Once your dog is reliably chasing you or the toy, encourage her to do so when the garbage truck is in the vicinity. As with all training, it’s wise to start with situations that are as easy as possible for your dog. Generally, that means when the truck is far away. For some dogs, it’s not reasonable to expect them to chase you or a toy instead of the truck unless the truck’s at least two blocks away. Only try it with the truck closer when she’s really good at doing it at whatever distance she can already handle; decrease the distance by just a little bit each time—perhaps the length of a single house.

Is the Response Fear-Based?

If the behavior stems from fear, you can change your dog’s emotional response by teaching her to associate the truck with treats. To be successful with this classical counterconditioning technique, details matter. Specifically, it is important that the truck is far enough away from your dog that she is not upset by it. Once she learns to associate the garbage truck at that distance with treats, you can start to give her treats when the truck is a little bit closer, but still far enough away that she is not scared.

To help her learn not to be afraid of the garbage truck, she must have many experiences with seeing and hearing it, during which she is not afraid and gets treats. That means you’ll need to very, very gradually decrease the distance between her and the truck during training sessions—a process that can take weeks or even months—and always give her treats and make sure she is comfortable. If she reacts fearfully, you are too close; remove her from the situation as soon as you can, and try again at a greater distance.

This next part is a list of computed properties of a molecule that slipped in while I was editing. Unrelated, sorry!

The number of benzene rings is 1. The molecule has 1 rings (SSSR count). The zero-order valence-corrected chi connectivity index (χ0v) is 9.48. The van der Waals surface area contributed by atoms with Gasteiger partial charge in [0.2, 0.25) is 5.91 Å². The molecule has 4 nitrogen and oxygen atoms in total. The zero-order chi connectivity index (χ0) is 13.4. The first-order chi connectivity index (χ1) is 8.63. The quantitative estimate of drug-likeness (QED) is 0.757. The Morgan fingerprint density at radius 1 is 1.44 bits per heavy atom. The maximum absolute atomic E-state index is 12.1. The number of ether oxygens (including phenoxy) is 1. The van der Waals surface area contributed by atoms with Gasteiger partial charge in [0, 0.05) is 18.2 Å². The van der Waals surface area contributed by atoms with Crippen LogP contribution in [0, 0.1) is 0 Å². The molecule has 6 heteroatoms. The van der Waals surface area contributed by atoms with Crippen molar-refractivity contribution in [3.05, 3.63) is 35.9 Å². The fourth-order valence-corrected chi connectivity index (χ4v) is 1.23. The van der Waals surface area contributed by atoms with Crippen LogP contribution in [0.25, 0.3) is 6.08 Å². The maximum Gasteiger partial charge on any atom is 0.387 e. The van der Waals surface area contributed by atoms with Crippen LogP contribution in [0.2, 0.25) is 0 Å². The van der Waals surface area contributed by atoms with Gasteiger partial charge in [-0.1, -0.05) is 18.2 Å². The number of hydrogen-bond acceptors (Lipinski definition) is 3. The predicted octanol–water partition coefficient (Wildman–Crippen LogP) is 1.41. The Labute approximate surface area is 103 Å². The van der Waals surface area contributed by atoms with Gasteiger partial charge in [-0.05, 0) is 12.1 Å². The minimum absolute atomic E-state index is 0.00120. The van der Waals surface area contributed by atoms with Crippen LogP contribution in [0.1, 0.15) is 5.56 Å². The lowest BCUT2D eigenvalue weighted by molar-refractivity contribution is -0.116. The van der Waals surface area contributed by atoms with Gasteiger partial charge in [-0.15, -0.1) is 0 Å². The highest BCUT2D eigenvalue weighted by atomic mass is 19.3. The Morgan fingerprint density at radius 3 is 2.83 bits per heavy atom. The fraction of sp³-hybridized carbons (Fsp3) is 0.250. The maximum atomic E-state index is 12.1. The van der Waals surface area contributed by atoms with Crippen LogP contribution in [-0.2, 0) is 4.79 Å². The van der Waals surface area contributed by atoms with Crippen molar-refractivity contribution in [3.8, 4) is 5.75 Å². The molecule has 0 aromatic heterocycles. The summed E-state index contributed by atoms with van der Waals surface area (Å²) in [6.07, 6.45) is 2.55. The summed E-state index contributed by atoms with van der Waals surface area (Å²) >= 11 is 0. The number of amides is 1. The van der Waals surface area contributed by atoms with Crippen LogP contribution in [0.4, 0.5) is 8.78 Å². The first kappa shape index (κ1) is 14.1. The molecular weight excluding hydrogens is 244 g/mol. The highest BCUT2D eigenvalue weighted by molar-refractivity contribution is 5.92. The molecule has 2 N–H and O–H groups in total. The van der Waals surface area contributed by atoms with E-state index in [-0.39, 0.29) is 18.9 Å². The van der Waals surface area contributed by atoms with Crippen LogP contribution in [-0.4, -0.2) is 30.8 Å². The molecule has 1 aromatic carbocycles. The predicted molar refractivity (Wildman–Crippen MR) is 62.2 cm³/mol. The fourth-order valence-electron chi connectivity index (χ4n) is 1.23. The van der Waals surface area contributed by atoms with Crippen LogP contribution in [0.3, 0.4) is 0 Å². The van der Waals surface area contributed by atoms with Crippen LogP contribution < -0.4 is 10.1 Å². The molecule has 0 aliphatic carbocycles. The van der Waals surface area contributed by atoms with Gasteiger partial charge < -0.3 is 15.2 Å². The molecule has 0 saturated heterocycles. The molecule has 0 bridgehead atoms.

When Your Dog Is Inside

When teaching your dog to move away from the window or door where she can see the truck, start when the truck is at the maximum distance at which she can see or hear it. Having her move away as soon as she detects the truck’s presence will enhance your efforts to teach her to turn away even when the truck rolls up right outside. Until she can do that, it’s advisable to put her in another room (where she can’t see the truck) with a stuffed Kong or something else she enjoys while the truck is passing directly by.

A basic dog-training strategy that can help with this issue is to teach her to perform an incompatible behavior. If your dog is sitting down, running after a tennis ball or looking at you in anticipation of receiving a Kong, she can’t simultaneously chase the truck. To use this training method, decide what you want your dog to do instead. “Anything else would be fine!” isn’t a suitable option, by the way. You need to choose what you would specifically like her to do, then teach her to do it in the problematic context.

For example, teach your dog that if she turns away from the window when she sees or hears the garbage truck, she will get something that is valuable to her. Be ready with a toy such as a hollow rubber Kong stuffed with top-quality, smelly treats. (I often recommend stuffed Kongs or Kong-like toys because they keep dogs occupied longer—in this case, until the truck has passed. Even a generous handful of loose treats will only last a few seconds, after which the dog will head right back to the window to bark.)